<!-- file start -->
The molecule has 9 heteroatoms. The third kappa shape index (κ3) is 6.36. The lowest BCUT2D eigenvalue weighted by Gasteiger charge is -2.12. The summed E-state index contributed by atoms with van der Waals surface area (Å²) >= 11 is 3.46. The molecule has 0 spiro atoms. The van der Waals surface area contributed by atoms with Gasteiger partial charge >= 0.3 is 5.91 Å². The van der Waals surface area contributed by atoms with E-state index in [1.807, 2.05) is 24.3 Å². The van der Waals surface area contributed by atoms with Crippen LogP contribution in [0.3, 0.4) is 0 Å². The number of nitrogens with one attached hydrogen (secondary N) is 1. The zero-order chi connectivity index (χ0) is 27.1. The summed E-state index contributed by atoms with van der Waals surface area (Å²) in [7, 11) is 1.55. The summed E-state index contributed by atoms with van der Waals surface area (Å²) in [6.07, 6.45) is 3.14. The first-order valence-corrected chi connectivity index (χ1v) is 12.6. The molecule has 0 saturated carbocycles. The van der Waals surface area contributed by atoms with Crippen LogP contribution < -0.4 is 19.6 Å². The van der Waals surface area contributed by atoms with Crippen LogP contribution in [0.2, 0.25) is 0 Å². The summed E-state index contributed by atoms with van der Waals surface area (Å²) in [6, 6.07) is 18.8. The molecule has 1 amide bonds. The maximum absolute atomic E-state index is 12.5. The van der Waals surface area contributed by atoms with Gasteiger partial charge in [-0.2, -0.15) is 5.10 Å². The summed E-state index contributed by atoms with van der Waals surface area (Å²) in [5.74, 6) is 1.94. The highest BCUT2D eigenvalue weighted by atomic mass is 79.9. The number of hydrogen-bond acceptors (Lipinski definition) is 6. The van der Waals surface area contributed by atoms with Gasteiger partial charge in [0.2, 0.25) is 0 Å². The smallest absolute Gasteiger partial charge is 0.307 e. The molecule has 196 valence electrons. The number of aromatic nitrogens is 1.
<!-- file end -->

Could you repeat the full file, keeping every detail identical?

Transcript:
The molecule has 9 heteroatoms. The third kappa shape index (κ3) is 6.36. The lowest BCUT2D eigenvalue weighted by Gasteiger charge is -2.12. The summed E-state index contributed by atoms with van der Waals surface area (Å²) >= 11 is 3.46. The molecule has 0 spiro atoms. The van der Waals surface area contributed by atoms with Gasteiger partial charge >= 0.3 is 5.91 Å². The van der Waals surface area contributed by atoms with E-state index in [1.807, 2.05) is 24.3 Å². The van der Waals surface area contributed by atoms with Crippen LogP contribution in [0.3, 0.4) is 0 Å². The number of nitrogens with one attached hydrogen (secondary N) is 1. The zero-order chi connectivity index (χ0) is 27.1. The summed E-state index contributed by atoms with van der Waals surface area (Å²) in [7, 11) is 1.55. The summed E-state index contributed by atoms with van der Waals surface area (Å²) in [6.07, 6.45) is 3.14. The first-order valence-corrected chi connectivity index (χ1v) is 12.6. The molecule has 0 saturated carbocycles. The van der Waals surface area contributed by atoms with Crippen LogP contribution < -0.4 is 19.6 Å². The van der Waals surface area contributed by atoms with Crippen LogP contribution in [0.2, 0.25) is 0 Å². The summed E-state index contributed by atoms with van der Waals surface area (Å²) in [6, 6.07) is 18.8. The molecule has 1 amide bonds. The maximum absolute atomic E-state index is 12.5. The van der Waals surface area contributed by atoms with Gasteiger partial charge in [-0.2, -0.15) is 5.10 Å². The summed E-state index contributed by atoms with van der Waals surface area (Å²) in [5.74, 6) is 1.94. The highest BCUT2D eigenvalue weighted by atomic mass is 79.9. The number of hydrogen-bond acceptors (Lipinski definition) is 6. The van der Waals surface area contributed by atoms with Gasteiger partial charge in [0.2, 0.25) is 0 Å². The smallest absolute Gasteiger partial charge is 0.307 e. The molecule has 196 valence electrons. The number of aromatic nitrogens is 1.